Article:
Over the course of my Tuesday articles I receive lots of emails and feedback for future entries to the column.After breaking down most questions asked it is clear that a lot of the readers are coming from a busy working environment and people who are aiming to find that balance while living a busy working day yet working towards the right path living a healthy and fit lifestyle.The aim of this column from day 1 is to try fill it with as much real truth and useful information to the majority of the readers out there.

Over the last 18 months I have been invited into companies working with them talking about the importance of looking after your health and fitness both inside and outside of a busy office environment.I must say it really is great to see some organisations take a big interest with their staffs overall wellness and now it seems long gone are the days that wellness packages are perhaps an added extra bonus to a companies profile for the staff members.Lots of companies now offer this and I have seen first hand the importance wellness,health and fitness plans means to both the individual and the company itself.We now live in fast paced environment that really can swallow you up if you don’t take certain steps in getting on top of it.Work can be good for our health.It provides many of us with self esteem,social inclusions as well as financial reward with the use of our talents in the workplace.However,it can also bring on high pressure,stress,burnout,mental health challenges and so on.Like I have said before fitness to me isn’t just about going to the gym,lifting weights or even eating your broccoli.There is a far broader range from both your physical to your mental fitness.

Below are a certain amount of tips and advice I would encourage people to take on board that find themselves in a busy working lifestyle and who want to find the right balance

  • Every office worker should do basic stretches

We all are spending more and more time sitting at our desks which can have a detrimental effect on your physical well-being.If you spend a lot of your day seated it can bring in many issues from poor posture, weak core, tight and inactive parts of our body which can then lead to poor movement, lower-back pain, or injury.Each time I go in and speak to companies the first bit of useful information I try and hammer home is highlighting the importance of looking after your bodies mobility.In this talk I give very simple solutions that everybody can do from their desk.This information is not just for the fitness individual but really for everyone.All you need is a 5-10 minute pocket of your day to try some of these drills below and this can only help you stay on top of things.

  • Make use of mobility tools in and around your training sessions

In last weeks article I gave you simple tools that you help your posture,mobility and flexibility.I always recommend that people bring in mobility tools like resistance bands, foam rollers and lacrosse balls in and around their training sessions before or after a working shift.Exercises like banded pull-aparts, X-Band walks, and doing movements like the couch stretch and pigeon stretch daily will help keep you on top of the areas that need attention.The information below is quite useful for those that find themselves doing both ends of the spectrum-spending a large chunk of their day sitting down at work and then spending a good amount of time training outside the office hours.There will be times you are going to feel quite tight,stiff or sore over the course of the working week and these simple steps below can only help you counteract them.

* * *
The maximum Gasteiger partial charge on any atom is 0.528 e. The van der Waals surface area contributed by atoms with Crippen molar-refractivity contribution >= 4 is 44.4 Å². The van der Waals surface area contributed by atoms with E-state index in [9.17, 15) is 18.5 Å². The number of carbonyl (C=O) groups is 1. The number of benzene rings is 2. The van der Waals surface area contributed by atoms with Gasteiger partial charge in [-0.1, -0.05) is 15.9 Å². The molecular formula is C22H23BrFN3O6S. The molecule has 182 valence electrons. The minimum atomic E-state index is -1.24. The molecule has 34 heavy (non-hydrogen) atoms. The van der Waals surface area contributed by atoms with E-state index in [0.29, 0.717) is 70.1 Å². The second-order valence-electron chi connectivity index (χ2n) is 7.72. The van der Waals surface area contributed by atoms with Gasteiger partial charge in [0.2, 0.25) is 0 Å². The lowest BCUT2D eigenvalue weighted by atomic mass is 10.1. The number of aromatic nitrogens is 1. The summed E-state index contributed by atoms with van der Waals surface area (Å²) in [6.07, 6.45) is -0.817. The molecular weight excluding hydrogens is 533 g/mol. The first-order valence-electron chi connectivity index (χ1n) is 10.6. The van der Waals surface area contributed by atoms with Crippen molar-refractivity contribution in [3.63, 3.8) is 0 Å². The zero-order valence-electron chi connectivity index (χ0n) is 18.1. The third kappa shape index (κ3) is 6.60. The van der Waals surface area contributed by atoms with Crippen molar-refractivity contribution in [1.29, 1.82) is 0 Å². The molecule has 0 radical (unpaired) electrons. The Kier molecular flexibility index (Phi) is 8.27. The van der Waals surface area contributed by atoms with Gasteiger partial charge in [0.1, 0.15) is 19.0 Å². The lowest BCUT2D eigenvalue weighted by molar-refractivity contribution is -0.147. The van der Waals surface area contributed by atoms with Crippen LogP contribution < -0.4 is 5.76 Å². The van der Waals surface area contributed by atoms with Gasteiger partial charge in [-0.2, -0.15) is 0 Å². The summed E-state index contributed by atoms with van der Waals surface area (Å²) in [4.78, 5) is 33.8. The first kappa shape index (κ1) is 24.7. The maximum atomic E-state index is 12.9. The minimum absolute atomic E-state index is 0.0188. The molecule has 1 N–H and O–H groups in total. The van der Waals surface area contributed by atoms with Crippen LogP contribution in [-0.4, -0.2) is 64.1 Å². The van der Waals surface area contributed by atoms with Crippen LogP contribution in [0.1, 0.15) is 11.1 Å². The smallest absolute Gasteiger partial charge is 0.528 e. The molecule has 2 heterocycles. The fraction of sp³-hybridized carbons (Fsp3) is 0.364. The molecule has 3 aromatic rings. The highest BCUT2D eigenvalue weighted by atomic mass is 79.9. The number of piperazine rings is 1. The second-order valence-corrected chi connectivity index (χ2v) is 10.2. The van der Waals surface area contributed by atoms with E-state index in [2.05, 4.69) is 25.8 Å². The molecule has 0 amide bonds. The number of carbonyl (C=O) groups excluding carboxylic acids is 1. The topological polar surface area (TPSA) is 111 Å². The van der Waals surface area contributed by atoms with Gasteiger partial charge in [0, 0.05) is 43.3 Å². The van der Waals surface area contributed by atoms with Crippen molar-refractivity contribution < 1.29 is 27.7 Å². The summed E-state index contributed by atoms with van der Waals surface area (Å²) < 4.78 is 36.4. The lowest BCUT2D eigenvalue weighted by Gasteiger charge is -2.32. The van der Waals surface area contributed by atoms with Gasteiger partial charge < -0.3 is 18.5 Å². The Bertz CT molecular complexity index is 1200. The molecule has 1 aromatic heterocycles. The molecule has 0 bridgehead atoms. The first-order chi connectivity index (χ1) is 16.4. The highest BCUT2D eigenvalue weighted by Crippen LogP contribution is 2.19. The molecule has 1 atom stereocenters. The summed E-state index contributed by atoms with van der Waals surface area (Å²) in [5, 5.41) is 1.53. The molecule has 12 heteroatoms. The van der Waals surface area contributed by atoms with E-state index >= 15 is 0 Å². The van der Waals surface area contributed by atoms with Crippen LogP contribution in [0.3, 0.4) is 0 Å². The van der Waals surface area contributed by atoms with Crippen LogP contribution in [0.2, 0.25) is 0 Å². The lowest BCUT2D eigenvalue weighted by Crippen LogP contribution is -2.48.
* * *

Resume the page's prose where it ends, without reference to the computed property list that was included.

• Spend time and develop your mental fitness

Physical fitness is very important but how you train and look after your mind is just as, if not more, important.Like I said before fitness to me isn’t always about lifting weights, running or going under the bar to hit a heavy squat-Spending time on your mindset is something I would encourage everybody to incorporate in their routine.As a trainer who visits companies quite often I have seen the huge benefit when applying some mental fitness aspects in a busy working environment.It is quite normal to see people feeling the effects from a busy working week.This can really all catch up on you and if not looked after can bring in many issues towards your wellness and health.Bringing in things like mindfulness,yoga or even meditation are areas that can improve your stress levels,fatigue or burnout.A healthy mind helps a healthy body. Doing things that help the brain slow down, de-stress and unwind are vital and often sacrificed in favor of more “fitness-focused” activities.

  • “SLOW down to SPEED back up again”

A quote I use quite a lot in this column and a phrase I find myself using almost every day when working alongside clients and companies.Throughout the course of the working week we are more than likely chasing deadlines,rushing around with the intensity quite high in certain working days.Its quite often to see people saying they don’t have the time for this or that and I see them almost living off fast quick fixes to push them through their working day.As a result of that we see a surge in demand for quick-fixes such as fast lunches, junk food and coffee to keep you going.This will catch up on you over time and can lead to issues such as weight gain or loss, poor posture/mobility, and completely falling off the health and fitness bandwagon.Slowing down can really mean anything here.On your lunch break aim to get a 15-20 minute walk in,cycle to work instead of driving,or even perhaps try get some of the 5-10 minute stretching exercise in on your lunch break-you need to make time for the priorities and slowing down every now and then is certainly one.Nowadays I see people focusing on a lot on speed ALL THE TIME in their training.You need to listen to your body more and assess what is the best training approach on that particular day.Remember,the goal is not to beat yourself up fatiguing and putting  yourself under more stress through training the body at high intensity especially after a very busy and stressful day in work.Sure its good to get the heart rate up in some training sessions but not all the time.Have value in the basics and perhaps the less vigorous options too.Drink water,listen to the body,walk,stretch and slow down very now and then.